Most Irish adults unaware of alcohol guidelines, survey finds

HSE recommends limit of 11 standard drinks for women and 17 for men each week

In response to the Drinkaware survey, 31 per cent of adults said they would like to drink alcohol less often.  Photograph: Johnny Green/PA Wire

In response to the Drinkaware survey, 31 per cent of adults said they would like to drink alcohol less often. Photograph: Johnny Green/PA Wire

 

The majority of Irish adults are not fully aware of the low-risk guidelines for alcohol, according to a new survey.

Just two to three per cent of adults correctly identified the low-risk weekly alcohol guidelines for men and women, according to research carried out by Behaviour & Attitudes for alcohol industry-funded group Drinkaware.

The HSE’s guidelines recommend up to 11 standard drinks (110g pure alcohol) for women and up to 17 standard drinks (170g pure alcohol) for men per week, with at least two alcohol-free days.

The guidelines state that alcohol should be spaced out over the week and should never be saved up to drink on one occasion.

Almost three-quarters of people surveyed believe drinking to excess is just part of Irish culture while 45 per cent said everyone drinks to excess at some stage and that it is no big deal.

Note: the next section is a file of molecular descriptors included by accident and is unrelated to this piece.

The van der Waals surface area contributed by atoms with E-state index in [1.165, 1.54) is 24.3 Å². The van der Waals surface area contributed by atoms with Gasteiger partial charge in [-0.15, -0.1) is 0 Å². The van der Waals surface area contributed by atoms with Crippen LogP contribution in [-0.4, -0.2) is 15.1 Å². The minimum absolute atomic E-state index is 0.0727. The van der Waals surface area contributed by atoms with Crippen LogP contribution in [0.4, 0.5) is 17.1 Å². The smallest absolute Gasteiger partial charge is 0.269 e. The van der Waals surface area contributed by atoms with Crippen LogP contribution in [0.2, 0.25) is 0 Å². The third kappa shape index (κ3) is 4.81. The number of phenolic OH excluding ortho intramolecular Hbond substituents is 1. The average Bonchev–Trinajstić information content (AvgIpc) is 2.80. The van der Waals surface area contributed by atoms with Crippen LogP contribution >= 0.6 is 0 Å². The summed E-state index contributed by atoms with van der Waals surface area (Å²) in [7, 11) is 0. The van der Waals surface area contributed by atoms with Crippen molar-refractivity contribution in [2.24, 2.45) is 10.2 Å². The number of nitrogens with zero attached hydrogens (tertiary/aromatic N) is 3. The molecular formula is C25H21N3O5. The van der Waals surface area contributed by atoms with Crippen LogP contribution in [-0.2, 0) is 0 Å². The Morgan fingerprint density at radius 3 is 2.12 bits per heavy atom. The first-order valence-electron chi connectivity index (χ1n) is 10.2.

Despite this, nearly three-quarters of those surveyed agreed that they have become more aware of how excessive drinking affects their health and well-being.

Almost two-fifths of people have made positive changes to their drinking habits, according to the survey, which involved 1,000 Irish adults. More than third of respondents cited physical health/fitness as the strongest influence in making positive changes in relation to their drinking habits. Meanwhile, 31 per cent of adults said they would like to drink alcohol less often.

‘Worrying’

Dr Liam Twomey, chief medical officer at Drinkaware, said the research revealed some “worrying” trends.

“The vast majority of Irish adults still aren’t fully aware of the low-risk guidelines for alcohol. Without this information, people may be regularly drinking at a level which could put their health at significant risk,” Dr Twomey said.

“Bank holiday weekends are a prime time for alcohol misuse and for binge-drinking episodes.

“ Even when people aren’t ‘drinking to get drunk’, we see evidence of all-day drinking at parties, BBQs or family gatherings. Even drinking moderately over a long period of time can amount to excessive drinking when calculated over the whole weekend,” he said.

Niamh Gallagher, chief executive of Drinkaware, said there was still more education needed around understanding and identifying guidelines. “We want people to understand the risks so they can keep health problems associated with alcohol to a minimum.”

Ahead of the August Bank Holiday weekend, Drinkaware has suggested some changes people can make if they are drinking alcohol, especially at home.

These include: alternate each drink with water to reduce dehydration; always use a measure and never free-pour spirits; never top up a wine glass – always finish one glass before refilling and avoid rounds.